I am sure that Phrancis could come up with a better query than this, especially because I call the same CTE twice and I know that it could be more efficient perhaps with a temp table or something.

after seeing what @Phrancis is going to post I came up with something to get rid of the second CTE

because there are only 3 numbers you can subtract the middle number and the largest number to retrieve the minimum number using mathematics, like this

SET @lMax = SELECT TOP (1) FROM @Table1 ORDER BY Size DESC
WITH orderedTable AS
(
SELECT Size, ROW_NUMBER() OVER (ORDER BY Size) as RowNumber
FROM @Table1
)
SET @lMid = SELECT Size FROM orderedTable WHERE RowNumber = 2;
SET @lMin = SELECT (SUM(Size) - @lMid - @lMax) FROM @Table1 --Thanks @Phrancis


So the Whole thing looks like this

DECLARE @Table1 TABLE
(
Dimension VARCHAR(10),
Size DECIMAL(4,2)
)

INSERT INTO @Table1
(
Dimension
, Size
)
VALUES
('Length', @lLength),('Width', @lWidth),('Height',@lHeight)

SET @lMax = SELECT TOP (1) FROM @Table1 ORDER BY Size DESC
WITH orderedTable AS
(
SELECT Size, ROW_NUMBER() OVER (ORDER BY Size) as RowNumber
FROM @Table1
)
SET @lMid = SELECT Size FROM orderedTable WHERE RowNumber = 2;
SET @lMin = SELECT (SUM(Size) - @lMid - @lMax) FROM @Table1 --Thanks @Phrancis


I removed SELECT * FROM @Table1 ORDER BY Size DESC because we are filling in the variables in a different way.

If you were using this information in a program or something then I would tell you to just do it there, but it sounds like you are stuck in SQL Server

• I assumed that this was a stored procedure and that @lLength and the others were parameters? – Malachi Jul 10 '14 at 15:24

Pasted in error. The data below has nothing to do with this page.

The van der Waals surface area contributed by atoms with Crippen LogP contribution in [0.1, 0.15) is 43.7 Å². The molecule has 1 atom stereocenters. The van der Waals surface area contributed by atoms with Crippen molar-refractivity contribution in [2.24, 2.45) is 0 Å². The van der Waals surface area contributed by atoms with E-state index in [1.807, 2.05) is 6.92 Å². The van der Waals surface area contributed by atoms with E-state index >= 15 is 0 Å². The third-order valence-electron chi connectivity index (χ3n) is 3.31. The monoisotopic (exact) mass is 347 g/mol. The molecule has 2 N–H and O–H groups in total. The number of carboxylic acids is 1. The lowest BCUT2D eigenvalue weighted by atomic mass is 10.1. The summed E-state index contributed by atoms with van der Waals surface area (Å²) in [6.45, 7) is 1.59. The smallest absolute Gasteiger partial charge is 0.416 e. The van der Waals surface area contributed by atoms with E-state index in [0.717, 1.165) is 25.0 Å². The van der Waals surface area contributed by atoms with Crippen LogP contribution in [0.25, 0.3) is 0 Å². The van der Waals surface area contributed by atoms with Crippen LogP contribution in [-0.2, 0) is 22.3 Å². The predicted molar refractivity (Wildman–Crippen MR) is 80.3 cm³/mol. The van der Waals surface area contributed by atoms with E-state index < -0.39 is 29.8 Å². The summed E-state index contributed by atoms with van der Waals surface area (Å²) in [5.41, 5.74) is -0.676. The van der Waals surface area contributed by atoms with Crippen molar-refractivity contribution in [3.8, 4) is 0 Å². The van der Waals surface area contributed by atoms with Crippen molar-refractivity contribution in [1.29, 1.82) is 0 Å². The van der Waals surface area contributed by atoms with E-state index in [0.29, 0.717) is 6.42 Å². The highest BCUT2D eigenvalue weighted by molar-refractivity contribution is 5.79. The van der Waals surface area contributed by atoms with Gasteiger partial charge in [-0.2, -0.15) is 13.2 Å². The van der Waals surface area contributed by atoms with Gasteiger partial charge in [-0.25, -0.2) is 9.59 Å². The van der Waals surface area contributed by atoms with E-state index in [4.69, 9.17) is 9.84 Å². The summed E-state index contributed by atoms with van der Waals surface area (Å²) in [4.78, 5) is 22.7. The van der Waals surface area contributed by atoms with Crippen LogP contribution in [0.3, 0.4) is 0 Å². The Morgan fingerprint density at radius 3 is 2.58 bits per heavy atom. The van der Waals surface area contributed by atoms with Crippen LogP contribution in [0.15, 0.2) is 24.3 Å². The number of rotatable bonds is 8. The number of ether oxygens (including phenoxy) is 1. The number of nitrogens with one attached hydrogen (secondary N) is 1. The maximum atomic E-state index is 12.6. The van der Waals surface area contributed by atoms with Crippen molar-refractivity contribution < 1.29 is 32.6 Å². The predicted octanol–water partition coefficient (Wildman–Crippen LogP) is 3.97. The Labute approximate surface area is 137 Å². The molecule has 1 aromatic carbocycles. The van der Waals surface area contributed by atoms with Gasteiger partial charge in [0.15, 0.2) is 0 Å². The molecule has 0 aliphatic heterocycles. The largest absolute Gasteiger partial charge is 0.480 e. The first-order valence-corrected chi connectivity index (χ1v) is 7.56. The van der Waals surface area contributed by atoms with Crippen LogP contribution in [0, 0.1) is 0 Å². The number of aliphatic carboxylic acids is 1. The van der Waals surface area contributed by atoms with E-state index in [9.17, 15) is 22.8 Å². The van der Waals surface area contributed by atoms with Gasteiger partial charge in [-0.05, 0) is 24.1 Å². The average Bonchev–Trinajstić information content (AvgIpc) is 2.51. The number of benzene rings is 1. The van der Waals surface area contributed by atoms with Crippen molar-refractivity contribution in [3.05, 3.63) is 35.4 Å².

• I think dimension column is totally overkill here. in fact it'd be alright to just have a small id column. The dimension is unused information and just clutters your structure. – Vogel612 Jul 10 '14 at 15:25
• @Vogel612, I assumed that they wanted to know which dimension was the largest and didn't think that having extra code to decode an ID was necessary when it can be written into the initial code and just selected. but then again they are only grabbing the dimension size, because really any of the 3 dimensions can be the width depending on how you look at it. – Malachi Jul 10 '14 at 15:28
• @Malachi the length, width and height variables come from parameters, yes. – BenVlodgi Jul 10 '14 at 16:20
• @Malachi I do actually need the variables in the end for @lMax... – BenVlodgi Jul 10 '14 at 17:29

The CAST() on these variables seems redundant:

DECLARE @lLength DECIMAL(4,2) = CAST('1.0' AS DECIMAL(4,2))
DECLARE @lWidth  DECIMAL(4,2) = CAST('2.0' AS DECIMAL(4,2))
DECLARE @lHeight DECIMAL(4,2) = CAST('3.0' AS DECIMAL(4,2))


Why not just DECLARE @lLength DECIMAL(4,2) = 1.0 (etc.)?

@Malachi's CTE solution seems like it would work good, but I'm going to propose using a temp table as well. I recommend to test both to see which has best performance. I do find the whole operation to be a bit odd, but I'm sure in context it makes sense.

-- Declarations are for testing purposes only
DECLARE @lLength DECIMAL(4,2) = 1.0
DECLARE @lWidth  DECIMAL(4,2) = 2.0
DECLARE @lHeight DECIMAL(4,2) = 3.0
-- Put dimensions into a temp table
CREATE TABLE #Dimensions
(
value DECIMAL(4,2)
);
INSERT INTO #Dimensions(value)
VALUES
(@lLength),
(@lWidth),
(@lHeight);
-- Find Max, Min and Mid using simple calculations
DECLARE @lMax    DECIMAL(4,2) = (SELECT MAX(value) FROM #Dimensions);
DECLARE @lMin    DECIMAL(4,2) = (SELECT MIN(value) FROM #Dimensions);
DECLARE @lMid    DECIMAL(4,2) = (SELECT SUM(value) - @lMin - @lMax);
-- Get rid of temp table
DROP TABLE #Dimensions;